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  • Jennifer has contributed to Science since 2010, covering an assortment of stories in palaeontology, evolutionary biology, and science policy from the UK and Canada.
 

ScienceShot: Whistling Caterpillars Shake Off Predators

9 December 2010 4:49 pm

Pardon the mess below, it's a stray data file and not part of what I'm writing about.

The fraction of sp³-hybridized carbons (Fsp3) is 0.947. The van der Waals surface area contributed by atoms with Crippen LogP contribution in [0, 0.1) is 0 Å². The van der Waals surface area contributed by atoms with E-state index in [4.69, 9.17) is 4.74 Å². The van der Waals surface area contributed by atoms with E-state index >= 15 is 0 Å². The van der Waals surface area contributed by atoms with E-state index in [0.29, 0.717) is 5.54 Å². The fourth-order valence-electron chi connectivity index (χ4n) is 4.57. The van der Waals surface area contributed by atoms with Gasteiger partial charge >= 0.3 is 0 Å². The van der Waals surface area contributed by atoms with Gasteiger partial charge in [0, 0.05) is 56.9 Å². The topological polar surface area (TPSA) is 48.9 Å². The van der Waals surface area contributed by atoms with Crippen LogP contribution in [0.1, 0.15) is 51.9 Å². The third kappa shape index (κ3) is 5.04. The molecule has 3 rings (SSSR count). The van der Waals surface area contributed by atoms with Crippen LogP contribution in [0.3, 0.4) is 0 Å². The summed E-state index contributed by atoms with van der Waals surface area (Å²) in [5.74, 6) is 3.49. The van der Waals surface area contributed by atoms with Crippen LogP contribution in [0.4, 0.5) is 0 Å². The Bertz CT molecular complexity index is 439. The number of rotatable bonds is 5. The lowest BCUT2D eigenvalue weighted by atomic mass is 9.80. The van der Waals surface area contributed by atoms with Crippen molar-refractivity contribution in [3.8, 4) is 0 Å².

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When in danger, whistle. It works for the walnut sphinx caterpillar (Amorpha juglandis). The fat, juicy larvae of butterflies and moths tend to be experts at predator avoidance, using camouflage, rolling themselves in leaves, and even flicking their own poop to discourage birds, frogs, and small mammals from eating them. Whistling is just another string in their bow, researchers report online this week in The Journal of Experimental Biology. When the team used forceps to simulate the peck of a bird's beak, the caterpillars forced air through the small holes on either side of their body—normally used for breathing—to produce a high-pitched whistle. When yellow warblers heard the noise, these natural enemies of the caterpillars hesitated, jumped back, or flew off. The sound may have startled them, or perhaps they found the tune indigestible.

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